Essex County Scales Back Annual Deer Hunt

The county's deer management program is less than half last year's sessions; there will be no hunting in Eagle Rock Reservation.

The sixth year of Essex County's deer management program —slated to begin Jan. 22 — has been scaled back from previous years, County Executive Joseph DiVincenzo Jr. said Tuesday. 

The program has been reduced from last year's 24 hunting sessions in 12 days to nine sessions in six days. It will run from Jan. 22 to Feb. 7 on Tuesdays and Thursdays. 

Also this year, there will be no hunting in Eagle Rock Reservation.

"This program, in my mind, is more of a maintenance program each and every year just to maintain what we have,"  DiVincenzo said. "The numbers speak for themselves."

On county roadways, the number of deer carcases removed last year was down to 201, from 363 in 2011.

Verona Township Manager Joseph Martin said he thought the deer management program was "well thought out, well managed and effective."

"It was a difficult decision for the county to undertake but I feel that Verona has benefitted from it," he said Tuesday at a press conference in West Orange. 

But Mel Levine, the borough administrator for North Caldwell, said although the numbers for the county roads are down, accidents on local roads are up.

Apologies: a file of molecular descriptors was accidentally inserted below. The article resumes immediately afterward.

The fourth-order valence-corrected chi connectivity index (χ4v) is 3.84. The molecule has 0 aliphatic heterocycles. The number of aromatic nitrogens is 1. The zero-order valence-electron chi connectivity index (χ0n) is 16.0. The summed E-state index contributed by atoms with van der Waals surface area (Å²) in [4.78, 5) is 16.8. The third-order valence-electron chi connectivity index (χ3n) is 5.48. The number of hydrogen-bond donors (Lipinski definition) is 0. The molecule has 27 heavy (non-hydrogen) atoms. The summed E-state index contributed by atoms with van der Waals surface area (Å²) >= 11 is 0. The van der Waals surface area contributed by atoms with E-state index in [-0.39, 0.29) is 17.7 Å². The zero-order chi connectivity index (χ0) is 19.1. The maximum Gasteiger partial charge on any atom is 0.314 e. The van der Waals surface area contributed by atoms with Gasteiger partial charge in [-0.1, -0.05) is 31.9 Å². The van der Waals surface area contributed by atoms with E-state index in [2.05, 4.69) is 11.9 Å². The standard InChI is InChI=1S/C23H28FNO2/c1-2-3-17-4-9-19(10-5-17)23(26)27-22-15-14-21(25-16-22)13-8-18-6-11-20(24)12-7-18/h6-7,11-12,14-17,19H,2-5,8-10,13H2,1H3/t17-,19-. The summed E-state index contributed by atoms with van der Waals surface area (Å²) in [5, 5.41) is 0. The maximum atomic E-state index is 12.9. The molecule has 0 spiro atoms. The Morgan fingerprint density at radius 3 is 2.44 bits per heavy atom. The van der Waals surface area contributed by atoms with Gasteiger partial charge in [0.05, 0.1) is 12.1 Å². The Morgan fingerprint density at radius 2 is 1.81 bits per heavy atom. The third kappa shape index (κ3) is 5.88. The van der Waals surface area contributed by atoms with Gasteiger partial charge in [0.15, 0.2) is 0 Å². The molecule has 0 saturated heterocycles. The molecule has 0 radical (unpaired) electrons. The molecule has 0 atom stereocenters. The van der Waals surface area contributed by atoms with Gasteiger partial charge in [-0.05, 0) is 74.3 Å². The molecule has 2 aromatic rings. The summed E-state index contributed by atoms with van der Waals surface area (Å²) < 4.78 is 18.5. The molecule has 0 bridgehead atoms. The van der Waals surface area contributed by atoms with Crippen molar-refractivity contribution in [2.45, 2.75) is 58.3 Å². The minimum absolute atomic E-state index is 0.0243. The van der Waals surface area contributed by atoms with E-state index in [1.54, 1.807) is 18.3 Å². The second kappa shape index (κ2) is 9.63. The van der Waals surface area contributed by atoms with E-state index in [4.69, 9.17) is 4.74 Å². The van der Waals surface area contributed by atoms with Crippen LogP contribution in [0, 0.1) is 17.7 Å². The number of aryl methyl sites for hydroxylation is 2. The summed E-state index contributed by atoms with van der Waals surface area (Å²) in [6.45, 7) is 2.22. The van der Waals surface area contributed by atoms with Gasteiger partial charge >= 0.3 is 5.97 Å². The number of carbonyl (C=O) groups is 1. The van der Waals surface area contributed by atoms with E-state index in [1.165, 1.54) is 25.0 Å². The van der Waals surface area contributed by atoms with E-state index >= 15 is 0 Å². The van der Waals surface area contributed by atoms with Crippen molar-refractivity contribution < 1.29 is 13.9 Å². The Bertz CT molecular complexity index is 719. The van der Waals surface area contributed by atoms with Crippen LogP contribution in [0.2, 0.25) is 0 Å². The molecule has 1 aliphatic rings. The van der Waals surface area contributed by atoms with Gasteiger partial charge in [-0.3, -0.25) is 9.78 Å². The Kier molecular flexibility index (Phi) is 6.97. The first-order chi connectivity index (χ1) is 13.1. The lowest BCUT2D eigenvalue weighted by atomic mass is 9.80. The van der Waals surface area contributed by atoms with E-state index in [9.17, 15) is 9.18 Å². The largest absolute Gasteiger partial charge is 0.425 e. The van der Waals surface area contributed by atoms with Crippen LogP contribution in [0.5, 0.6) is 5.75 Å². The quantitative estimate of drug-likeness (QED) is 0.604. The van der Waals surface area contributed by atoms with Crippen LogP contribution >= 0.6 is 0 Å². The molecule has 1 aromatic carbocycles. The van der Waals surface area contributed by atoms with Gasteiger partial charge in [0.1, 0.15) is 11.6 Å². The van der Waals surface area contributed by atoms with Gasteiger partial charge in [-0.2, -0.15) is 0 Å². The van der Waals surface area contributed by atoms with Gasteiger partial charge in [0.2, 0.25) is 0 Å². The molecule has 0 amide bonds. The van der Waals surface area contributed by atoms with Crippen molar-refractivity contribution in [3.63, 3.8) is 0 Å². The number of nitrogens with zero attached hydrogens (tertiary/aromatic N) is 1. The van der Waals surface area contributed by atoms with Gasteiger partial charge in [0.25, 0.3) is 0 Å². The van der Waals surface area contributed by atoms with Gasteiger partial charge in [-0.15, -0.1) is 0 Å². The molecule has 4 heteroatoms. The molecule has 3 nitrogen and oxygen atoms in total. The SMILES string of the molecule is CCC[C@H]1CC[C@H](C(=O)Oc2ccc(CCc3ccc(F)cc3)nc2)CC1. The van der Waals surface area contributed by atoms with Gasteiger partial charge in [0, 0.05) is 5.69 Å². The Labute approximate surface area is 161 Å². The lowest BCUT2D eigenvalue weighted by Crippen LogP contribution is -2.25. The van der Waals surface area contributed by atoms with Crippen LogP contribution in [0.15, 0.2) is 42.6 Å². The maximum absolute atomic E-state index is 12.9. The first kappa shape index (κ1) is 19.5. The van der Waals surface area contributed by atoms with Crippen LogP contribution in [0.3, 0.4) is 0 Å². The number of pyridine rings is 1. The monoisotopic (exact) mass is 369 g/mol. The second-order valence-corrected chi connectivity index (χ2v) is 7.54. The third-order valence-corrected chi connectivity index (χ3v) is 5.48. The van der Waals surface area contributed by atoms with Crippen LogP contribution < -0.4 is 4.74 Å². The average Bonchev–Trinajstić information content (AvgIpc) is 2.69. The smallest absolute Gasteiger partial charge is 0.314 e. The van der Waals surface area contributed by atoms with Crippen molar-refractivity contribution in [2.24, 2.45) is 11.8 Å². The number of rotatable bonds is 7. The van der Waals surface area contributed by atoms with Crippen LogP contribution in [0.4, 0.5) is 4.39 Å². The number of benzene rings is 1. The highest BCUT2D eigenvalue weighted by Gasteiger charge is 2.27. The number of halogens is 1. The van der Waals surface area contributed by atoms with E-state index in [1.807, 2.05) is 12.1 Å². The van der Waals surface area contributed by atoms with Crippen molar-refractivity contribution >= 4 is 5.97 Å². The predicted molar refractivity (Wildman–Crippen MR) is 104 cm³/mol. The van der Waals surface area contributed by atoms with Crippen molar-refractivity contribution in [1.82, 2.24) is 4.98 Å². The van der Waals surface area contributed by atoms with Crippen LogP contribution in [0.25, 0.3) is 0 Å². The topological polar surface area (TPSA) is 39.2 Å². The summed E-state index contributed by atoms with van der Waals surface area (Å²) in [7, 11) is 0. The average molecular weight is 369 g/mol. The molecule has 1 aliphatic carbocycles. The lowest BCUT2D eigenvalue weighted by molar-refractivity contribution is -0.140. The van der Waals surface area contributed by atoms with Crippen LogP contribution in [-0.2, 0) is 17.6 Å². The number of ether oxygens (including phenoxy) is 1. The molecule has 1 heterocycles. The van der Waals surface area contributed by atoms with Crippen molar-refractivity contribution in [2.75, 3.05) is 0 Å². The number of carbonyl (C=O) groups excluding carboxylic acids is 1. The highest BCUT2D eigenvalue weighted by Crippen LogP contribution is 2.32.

"The county has limitations and what we need to do as communities is create a working relationship with the county because no town could do this themselves," Levine said.

Hunting will take place at South Mountain Reservation on Tuesdays, Jan. 22 and Jan. 29 and Thursday, Jan. 24 in the afternoon only. It will be held in Hilltop Reservation and the old Essex County Hospital Center site in the mornings and afternoons on Thursdays, January 31st and Feb. 7 and Tuesday, Feb. 5.

Although the program dates have been reduced, there is still no limit to the number of deer culled by hunters. 

Fifteen licensed and specially trained hunters volunteered for the program this year, down seven from last year. The hunters will be perched in trees and must be at least 20 feet off the ground. 

According to county officials, over 75,000 postcards were mailed to notify residents living near the reservations of the program dates to ensure residents' safety.

Essex County Sheriff Armando Fontoura said there will be no overtime costs for police. 

After the deer are removed, DiVincenzo said, they are given to a state Department of Health-approved butcher and donated to the Community FoodBank of New Jersey in Hillside.

In 2012, 4,572 pounds of venison were donated to the food bank, which provided about 18,000 meals for needy families.

The county has also begun a replanting project in South Mountain and Eagle Rock Reservations. Forty-seven enclosures, 42 in South Mountain and five in Eagle Rock, with high fences to keep animals out have been installed to accelerate forest regrowth. NJ Green Acres funded the project. 

Since 2008, 1,368 deer have been culled from the three reservations, according to statistics provided by county officials. In 2012, 274 deer were removed, 339 deer were removed in 2011, 252 in 2010, 138 in 2009 and 360 in 2008. 

MAX 70 January 16, 2013 at 10:50 PM